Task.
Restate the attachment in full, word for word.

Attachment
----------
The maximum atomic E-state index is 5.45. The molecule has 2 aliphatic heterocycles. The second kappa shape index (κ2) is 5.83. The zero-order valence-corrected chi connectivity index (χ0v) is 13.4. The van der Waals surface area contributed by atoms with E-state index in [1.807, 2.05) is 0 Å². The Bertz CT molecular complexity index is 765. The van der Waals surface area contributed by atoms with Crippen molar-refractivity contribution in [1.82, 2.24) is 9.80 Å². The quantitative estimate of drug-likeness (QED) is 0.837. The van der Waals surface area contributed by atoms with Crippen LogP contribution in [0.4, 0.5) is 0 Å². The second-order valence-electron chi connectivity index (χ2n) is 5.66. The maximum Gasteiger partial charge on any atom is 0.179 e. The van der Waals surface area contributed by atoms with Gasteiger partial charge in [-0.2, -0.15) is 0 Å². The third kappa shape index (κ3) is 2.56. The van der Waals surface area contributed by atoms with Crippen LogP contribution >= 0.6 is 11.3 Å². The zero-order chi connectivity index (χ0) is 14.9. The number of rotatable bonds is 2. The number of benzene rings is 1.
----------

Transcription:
The maximum atomic E-state index is 5.45. The molecule has 2 aliphatic heterocycles. The second kappa shape index (κ2) is 5.83. The zero-order valence-corrected chi connectivity index (χ0v) is 13.4. The van der Waals surface area contributed by atoms with E-state index in [1.807, 2.05) is 0 Å². The Bertz CT molecular complexity index is 765. The van der Waals surface area contributed by atoms with Crippen molar-refractivity contribution in [1.82, 2.24) is 9.80 Å². The quantitative estimate of drug-likeness (QED) is 0.837. The van der Waals surface area contributed by atoms with Crippen LogP contribution in [0.4, 0.5) is 0 Å². The second-order valence-electron chi connectivity index (χ2n) is 5.66. The maximum Gasteiger partial charge on any atom is 0.179 e. The van der Waals surface area contributed by atoms with Gasteiger partial charge in [-0.2, -0.15) is 0 Å². The third kappa shape index (κ3) is 2.56. The van der Waals surface area contributed by atoms with Crippen LogP contribution >= 0.6 is 11.3 Å². The zero-order chi connectivity index (χ0) is 14.9. The number of rotatable bonds is 2. The number of benzene rings is 1.